"Then it comes to be that the soothing light at the end of your tunnel …The Protagonist is about to face utter defeat. Suddenly, he finds a glimmer of hope, a reservoir for strength, a possible way out, a ray of light, a Forgotten Superweapon, what have you... only to be crushed cruelly by the bad guys returning in force. Think of it as the opposite of Near Villain Victory. Hope spots can be used to add drama to an extended encounter with a villain and will often culminate with the hero getting up after a seemingly decisive blow. However, if handled poorly, it can detract from a story. Subtropes include Diabolus ex Machina. In extreme versions, may presage a Cruel Twist Ending. The Kaizo Trap is a subtrope exclusive to video games. Your Princess Is in Another Castle also counts as this when the heroes thinks that everything is over for them, but the villains escape and the heroes have to take them down again. Note that this trope can be shaded by Values Dissonance: villains obviously wish to triumph (or at least come through in one piece) just as much as heroes do, so a Hope Spot for a villain also counts, no matter how much despair it would cause heroic characters. Any visible sigh of relief? After escaping imminent peril? Take a Moment to Catch Your Death. Direct opposite of Darkest Hour. One reason why Hope Is Scary and the Hope Bringer is not always welcome. See also Yank the Dog's Chain. Due to the bait-and-switch nature of this trope and how heavily it relies on the audience going in blind, expect spoilers.
… was just a freight train coming your way."
… was just a freight train coming your way."
— Metallica, "No Leaf Clover"
open/close all folders
- At the end of Watchmen, after Ozymandias explains their plan in detail, Nite Owl is glad they made it in time to stop the final phase, which would result in the death of everyone in and near New York. But then Ozymandias says this:
- In War of Kings the first Hope Spot occurred when the Guardians Of The Galaxy and Gladiator helped Lilandra regain her position as the Empress of the Shi-Ar, so she could take command from Vulcan and end the destructive war with the Kree. And then she was shot to death by Razor. This was a Despair Event Horizon for Black Bolt, which lead to second one – with him defeating Vulcan and Crystal convincing him not to detonate a bomb that would turn all life in the Universe into Inhumans – after she destroyed the Terrigen Crystals and they were going to leave, Vulcan attacked again, separating Black Bolt from Crystal and Lockjaw, right as they were teleporting themselves. The bomb exploded, killing both monarchs.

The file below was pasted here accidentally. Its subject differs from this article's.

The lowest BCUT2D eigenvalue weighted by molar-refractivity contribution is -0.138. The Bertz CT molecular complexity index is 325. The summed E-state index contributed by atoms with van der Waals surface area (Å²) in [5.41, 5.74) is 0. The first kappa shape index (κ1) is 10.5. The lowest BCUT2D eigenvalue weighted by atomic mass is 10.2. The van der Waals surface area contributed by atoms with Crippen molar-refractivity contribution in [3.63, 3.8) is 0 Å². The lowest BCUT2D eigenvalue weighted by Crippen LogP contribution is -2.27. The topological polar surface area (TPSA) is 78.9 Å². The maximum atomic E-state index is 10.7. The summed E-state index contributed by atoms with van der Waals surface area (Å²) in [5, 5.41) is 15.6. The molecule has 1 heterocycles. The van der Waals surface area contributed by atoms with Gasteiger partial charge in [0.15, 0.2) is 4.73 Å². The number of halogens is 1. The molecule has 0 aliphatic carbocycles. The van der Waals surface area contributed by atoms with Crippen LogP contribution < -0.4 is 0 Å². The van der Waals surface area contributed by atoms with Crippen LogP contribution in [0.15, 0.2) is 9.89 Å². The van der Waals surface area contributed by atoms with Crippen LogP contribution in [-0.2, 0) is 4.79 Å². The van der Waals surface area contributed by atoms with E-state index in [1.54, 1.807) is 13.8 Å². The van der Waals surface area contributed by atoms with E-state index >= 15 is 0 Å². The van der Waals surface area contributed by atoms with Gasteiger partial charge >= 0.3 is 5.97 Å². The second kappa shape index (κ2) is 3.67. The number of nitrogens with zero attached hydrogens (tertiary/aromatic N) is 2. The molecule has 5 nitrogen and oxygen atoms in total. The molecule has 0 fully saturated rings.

- Black Lanterns were exploiting this trope by making their victims feel hope, among other emotions, before killing them, so they can feed upon said hope.
- Sin City has a brutal one in the first act of That Yellow Bastard. John Hartigan has been stabbed in the back by his partner, is being framed for a crime he didn't commit, and is getting beaten to a pulp while handcuffed to a chair. Suddenly, he finds the strength to snap the cuffs and pulverize his torturer... only for the readers to discover that it was just a fantasy.
- The "Everything Burns" crossover between The Mighty Thor and Journey into Mystery features a particularly cruel one. They've managed to save the Nine Realms from Surtur, Loki's got his BFF back (sort of), and Thor and Loki finally, finally can properly trust one another. Just in time for old Loki to force kid Loki into completely annihilating himself and allowing old Loki to take over his body.
- Transformers: More than Meets the Eye: The Decepticon Justice Division, five of the most violent and powerful Knight Templar agents in the army go up against six of the least competent Decepticons, the fight doesn't go well. At first the Scavengers trick the leader, Tarn, into releasing Grimlock, who starts the fight out strong... and is beaten into submission (later circumstances attributing his failure to brain damaged). Flywheels is dragged into the Chest of Tesarus, who has a massive shredding machine on him, Flywheels manages to stop his death by bracing himself with his feet (made fun of last issue), Tesarus acknowledges this, and flips him around, shredding him headfirst. Finally, Crankcase finds a Cybernought and brings the pain to the DJD, they electrocute him, and blow a hole through the Cybernought. The only reason the 6, now 5 survive is because the one targeted accidentally fakes his death, and the DJD have more important things to get to.
- In the second story-arc of My Little Pony: Friendship Is Magic (IDW) Rainbow Dash uses a Sonic Rainboom to try and catch up to Rarity, who has been kidnapped by the Nightmare Forces. They vanish in a puff of smoke just before Rainbow can save her.